It has been noted that the economy and the pandemic go hand in hand. The pandemic has been at the core of the unprecedented economic suffering many are facing today. To mitigate this suffering a $1.9 trillion COVID relief bill, known as the American Rescue Plan, is a sweeping piece of legislation intended to get the U.S. and its residents back on their feet after a year-long shutdown of much of the economy. The proposal includes a new round of stimulus checks, added unemployment benefits, $125 billion to help schools reopen, $350 billion for state and local governments, and $250 billion to support vaccination efforts. Ethnic Media Services briefing invited speakers to unpack the bill, as well as its shortcomings.
Chad Stone, Chief Economist at the Center on Budget and Policy Priorities provided an overview of the measure, along with a focus on unemployment relief measures. The goal is to help with the following: get the virus under control, relieve hardship and uncertainty particularly among affected minority communities including blacks, Latinx, indigenous, and immigrants. Finally, it will provide a stimulus to economic recovery, and give unemployment insurance for those who have lost jobs.
The package he said provides $1400 stimulus checks, a reduction in child poverty, nutrition assistance, making health coverage more affordable, housing assistance, funds to address homelessness, household support, and child tax credit, funds to help states re-open schools, and get back on track. These measures are temporary but will give guidance for a permanent solution.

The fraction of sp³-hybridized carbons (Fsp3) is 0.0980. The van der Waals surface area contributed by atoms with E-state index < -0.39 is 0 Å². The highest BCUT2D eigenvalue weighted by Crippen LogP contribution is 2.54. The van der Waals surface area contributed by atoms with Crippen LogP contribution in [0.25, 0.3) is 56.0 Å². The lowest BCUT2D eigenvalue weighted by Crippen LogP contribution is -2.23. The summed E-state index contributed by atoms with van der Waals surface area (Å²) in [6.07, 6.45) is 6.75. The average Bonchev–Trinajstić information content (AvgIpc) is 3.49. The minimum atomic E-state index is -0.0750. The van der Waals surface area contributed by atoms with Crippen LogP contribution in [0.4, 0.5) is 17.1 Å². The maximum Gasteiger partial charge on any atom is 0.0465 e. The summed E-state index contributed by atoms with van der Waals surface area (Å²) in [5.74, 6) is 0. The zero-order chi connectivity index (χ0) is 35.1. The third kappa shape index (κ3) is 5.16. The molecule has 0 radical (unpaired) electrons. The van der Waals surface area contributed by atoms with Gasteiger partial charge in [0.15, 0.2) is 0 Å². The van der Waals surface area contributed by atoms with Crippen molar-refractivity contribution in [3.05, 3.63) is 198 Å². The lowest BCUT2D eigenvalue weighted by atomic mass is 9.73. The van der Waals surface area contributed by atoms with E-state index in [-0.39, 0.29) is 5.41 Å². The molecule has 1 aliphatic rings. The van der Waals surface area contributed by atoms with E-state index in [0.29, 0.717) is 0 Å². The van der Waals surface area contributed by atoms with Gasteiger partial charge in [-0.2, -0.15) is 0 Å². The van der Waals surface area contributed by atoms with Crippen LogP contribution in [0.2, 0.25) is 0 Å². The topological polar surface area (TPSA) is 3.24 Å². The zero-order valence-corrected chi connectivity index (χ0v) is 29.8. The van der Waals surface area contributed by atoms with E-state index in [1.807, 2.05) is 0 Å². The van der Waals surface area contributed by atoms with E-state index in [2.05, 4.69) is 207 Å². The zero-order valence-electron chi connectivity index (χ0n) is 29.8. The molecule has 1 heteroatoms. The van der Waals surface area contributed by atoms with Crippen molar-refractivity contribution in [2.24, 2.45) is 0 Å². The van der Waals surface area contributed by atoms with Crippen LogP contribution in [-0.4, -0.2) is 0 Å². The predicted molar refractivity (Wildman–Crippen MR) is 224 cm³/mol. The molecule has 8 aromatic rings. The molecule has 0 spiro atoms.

Rep. Raja Krishnamoorthi, D-Illinois – Congressman Krishnamoorthi offered his analysis of the relief bill and discussed the need to include funding for mental health initiatives for frontline health care workers. This package is a game-changer that will help the country heal and recover from the economic crisis. It is a win for the American people whose unemployment benefits will be extended, schools will start resuming safely and housing will be secure for many. He said the state and local id he worked on is coming and it is very necessary. Sales tax revenues have declined dramatically in some states. Because of the inaction of the federal government, 1.4millioin people have been laid off. Additional revenues are now being given to secure these jobs.
Legislation to provide mental health assistance to health care workers who are at the frontline, are burned out and have a high suicide level, and stressed during this pandemic. His bill now law establishes programs that will help frontline workers.
Elaine Maag, Principal Research Associate at the Urban Institute. talked about the bill’s impact on low-income children. The child tax credit would go a long way. In 2021 it was estimated that there would be an increase in poverty for black families at 18% and Latinx at 22%. The American Rescue plan will drop this as well as the age group under 18 in half. Poverty harms children over half of their lives, as they eventually get worse jobs, poor health, shorter lives, are less likely to graduate high school or to go to college. The pandemic brought food insecurity for lack of enough money especially in black and Latinx families who are late on rent and lack cash.
Dr. Sekou Siby, Executive Director of the Restaurant Opportunities Center United spoke on the minimum wage since an attempt to raise the minimum wage to $15 an hour was left out of the relief bill. He shared that over three-quarters of service workers are women, immigrants, and people of color. Most of whom are living under the poverty line. They depend on food stamps and Medicaid and are considered the working poor. This is why the dependency on Fed help is necessary as 80% of children will benefit from the package. It is a great deal for parents, businesses, families, and children nationwide.
We need to create upward mobility by raising the wall. Moving forward we need to increase the minimum wage to $15 an hour incrementally in every state and locality and penalize companies who do not adhere. We should advance a living wage so that people work and can take care of themselves rather than depend on public assistance. They are looked upon as lazy which is unfair. A mother who stays home to take care of children looks like she is rejecting work whereas she simply cannot afford childcare.